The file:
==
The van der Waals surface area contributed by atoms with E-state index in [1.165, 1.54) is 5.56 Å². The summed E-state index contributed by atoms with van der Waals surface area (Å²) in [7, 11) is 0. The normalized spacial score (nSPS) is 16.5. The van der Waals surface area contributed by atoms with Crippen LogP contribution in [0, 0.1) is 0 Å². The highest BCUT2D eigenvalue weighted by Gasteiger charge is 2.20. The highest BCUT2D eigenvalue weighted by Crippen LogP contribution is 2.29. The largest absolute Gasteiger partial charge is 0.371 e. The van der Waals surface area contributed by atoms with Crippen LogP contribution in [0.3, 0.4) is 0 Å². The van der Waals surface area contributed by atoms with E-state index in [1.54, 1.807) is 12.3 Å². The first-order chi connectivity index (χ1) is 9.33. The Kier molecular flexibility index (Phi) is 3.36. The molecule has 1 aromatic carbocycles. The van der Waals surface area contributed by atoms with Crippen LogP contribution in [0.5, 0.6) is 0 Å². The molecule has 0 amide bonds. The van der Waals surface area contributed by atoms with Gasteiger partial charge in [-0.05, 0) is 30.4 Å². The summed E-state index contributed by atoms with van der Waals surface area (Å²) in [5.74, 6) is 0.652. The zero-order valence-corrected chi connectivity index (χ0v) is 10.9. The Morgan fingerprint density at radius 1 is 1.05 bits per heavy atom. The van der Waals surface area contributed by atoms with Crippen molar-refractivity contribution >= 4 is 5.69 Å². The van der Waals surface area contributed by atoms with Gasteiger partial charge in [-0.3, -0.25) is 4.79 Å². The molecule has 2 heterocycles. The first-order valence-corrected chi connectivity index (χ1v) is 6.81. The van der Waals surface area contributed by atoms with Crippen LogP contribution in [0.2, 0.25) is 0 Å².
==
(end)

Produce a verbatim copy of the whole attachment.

The van der Waals surface area contributed by atoms with E-state index in [1.165, 1.54) is 5.56 Å². The summed E-state index contributed by atoms with van der Waals surface area (Å²) in [7, 11) is 0. The normalized spacial score (nSPS) is 16.5. The van der Waals surface area contributed by atoms with Crippen LogP contribution in [0, 0.1) is 0 Å². The highest BCUT2D eigenvalue weighted by Gasteiger charge is 2.20. The highest BCUT2D eigenvalue weighted by Crippen LogP contribution is 2.29. The largest absolute Gasteiger partial charge is 0.371 e. The van der Waals surface area contributed by atoms with Crippen LogP contribution in [0.3, 0.4) is 0 Å². The van der Waals surface area contributed by atoms with E-state index in [1.54, 1.807) is 12.3 Å². The first-order chi connectivity index (χ1) is 9.33. The Kier molecular flexibility index (Phi) is 3.36. The molecule has 1 aromatic carbocycles. The van der Waals surface area contributed by atoms with Crippen LogP contribution in [0.5, 0.6) is 0 Å². The molecule has 0 amide bonds. The van der Waals surface area contributed by atoms with Gasteiger partial charge in [-0.05, 0) is 30.4 Å². The summed E-state index contributed by atoms with van der Waals surface area (Å²) in [5.74, 6) is 0.652. The zero-order valence-corrected chi connectivity index (χ0v) is 10.9. The Morgan fingerprint density at radius 1 is 1.05 bits per heavy atom. The van der Waals surface area contributed by atoms with Crippen molar-refractivity contribution >= 4 is 5.69 Å². The van der Waals surface area contributed by atoms with Gasteiger partial charge in [-0.3, -0.25) is 4.79 Å². The molecule has 2 heterocycles. The first-order valence-corrected chi connectivity index (χ1v) is 6.81. The van der Waals surface area contributed by atoms with Crippen LogP contribution in [0.2, 0.25) is 0 Å².